I think a lot about Digital Civil Society - how are digital technologies changing how we use our private resources for public benefit? It's easy to see the surface level changes that smart phones and laptops offer in how we organize, fund, create, and distribute these goods - online, with thumb clicks instead of by writing checks, instantly and more socially - but what really matters underneath the ease and speed? These questions are the premise to my work on the #ReCodingGood project.
I find it helpful to hash ideas out in public - and I seem to have thicker than usual skin for getting things wrong publicly - so I often put pretty half-basked ideas out there. You can find one undercooked version of a talk on Digital Civil Society here and it's pasted in below.
This post on Friday by Alexis Madrigal of The Atlantic caught my eye for just how quickly our involvement in digital civil society is changing. Disasters, sadly, seem to bring out plenty of opportunities to see both the best and the worst of what we can do with these tools. In his post, Madrigal points out the costs of all those volunteers searching through digital photos for culprits - vigilantism. When the crowd jumps in to help it can often nab the wrong person. It's one thing if those eager volunteers are calling in tips to hotlines - those calls get vetted and checked on by professionals, who follow a code of practice and the law (or are supposed to).
When the crowd zeroes in on a photo it can track down the identity of the person, find their online presence (Facebook, Twitter), and harass the person in significant ways. As Madrigal points out, there is a reason we have due process. As worrisome is to realize there is no recourse against the crowd - when it makes a mistake it can just walk away, leaving a trail of damaged reputations in its wake. As Madrigal writes, "No one is saying the police are perfect or that the FBI is always fair,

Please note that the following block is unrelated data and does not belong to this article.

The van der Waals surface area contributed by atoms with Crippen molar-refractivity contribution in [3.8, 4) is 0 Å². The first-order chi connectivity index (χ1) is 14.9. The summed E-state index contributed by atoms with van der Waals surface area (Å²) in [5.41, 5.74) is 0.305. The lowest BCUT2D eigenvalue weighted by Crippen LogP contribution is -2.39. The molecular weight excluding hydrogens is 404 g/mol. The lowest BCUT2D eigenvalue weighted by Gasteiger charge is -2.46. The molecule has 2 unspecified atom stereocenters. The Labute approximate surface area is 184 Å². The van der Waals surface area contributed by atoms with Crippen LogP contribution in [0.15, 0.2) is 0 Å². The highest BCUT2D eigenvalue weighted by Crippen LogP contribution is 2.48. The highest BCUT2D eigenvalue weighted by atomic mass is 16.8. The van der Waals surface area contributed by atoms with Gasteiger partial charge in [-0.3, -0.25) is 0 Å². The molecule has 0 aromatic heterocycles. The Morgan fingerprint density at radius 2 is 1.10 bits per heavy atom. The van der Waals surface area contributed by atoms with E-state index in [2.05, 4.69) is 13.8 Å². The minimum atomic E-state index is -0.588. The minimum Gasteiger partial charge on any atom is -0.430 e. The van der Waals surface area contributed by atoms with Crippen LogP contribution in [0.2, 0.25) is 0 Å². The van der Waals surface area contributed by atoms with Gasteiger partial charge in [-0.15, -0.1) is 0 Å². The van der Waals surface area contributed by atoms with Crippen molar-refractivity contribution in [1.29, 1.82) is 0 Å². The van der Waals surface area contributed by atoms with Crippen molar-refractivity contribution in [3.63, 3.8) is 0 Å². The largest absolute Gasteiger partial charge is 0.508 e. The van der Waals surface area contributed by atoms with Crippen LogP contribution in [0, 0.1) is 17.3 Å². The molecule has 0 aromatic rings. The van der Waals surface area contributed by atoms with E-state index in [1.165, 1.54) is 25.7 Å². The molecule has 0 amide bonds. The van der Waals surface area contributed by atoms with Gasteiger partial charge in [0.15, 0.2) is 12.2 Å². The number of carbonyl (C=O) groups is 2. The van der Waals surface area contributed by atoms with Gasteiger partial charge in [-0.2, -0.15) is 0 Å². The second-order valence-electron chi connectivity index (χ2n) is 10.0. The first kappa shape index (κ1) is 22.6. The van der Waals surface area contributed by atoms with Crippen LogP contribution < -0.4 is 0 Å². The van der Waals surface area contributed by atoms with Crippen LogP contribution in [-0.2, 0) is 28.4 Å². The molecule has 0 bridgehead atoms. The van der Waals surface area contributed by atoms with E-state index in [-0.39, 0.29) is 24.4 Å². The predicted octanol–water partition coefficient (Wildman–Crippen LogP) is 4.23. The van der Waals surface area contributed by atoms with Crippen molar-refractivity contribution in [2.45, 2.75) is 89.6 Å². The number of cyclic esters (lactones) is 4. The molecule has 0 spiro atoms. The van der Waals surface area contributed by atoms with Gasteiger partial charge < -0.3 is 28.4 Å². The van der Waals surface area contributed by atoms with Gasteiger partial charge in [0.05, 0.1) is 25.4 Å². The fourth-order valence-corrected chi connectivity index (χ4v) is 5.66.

but they have an ethos, a set of rules they're sworn to uphold, and
accountability if they make mistakes. And in any case, the way to fix
the failings of our law enforcement procedures is not to create an even
more flawed system."
I don't think it's a matter of one or the other. Today we have both versions of civil society very much in place. Formal, trained, legally structured systems and informal, voluntary, mobile, connected actors. The former has power, resources, and rules. The second group is quick acting, has cutting-edge tools and skills at its disposal, and loose, mostly unwritten rules of practice. How it can be most helpful - while causing the least collateral damage - is not yet clear. But with every natural and man-made disaster, as well as with every advance in micro-donations, data contributions, hackathons, and mobile organizing, we get closer to needing answers to this question, not just more action. The future is not one system or the other, it will be the blend of the two.
We're reaching a point now where we should anticipate these digital civil actions. Good journalists seem increasingly self-aware of their need to involve the public in news gathering, but not act like the public when it comes to trafficking in credible information rather than rumors. Civil society also needs to adapt to its hybrid analog/digital state.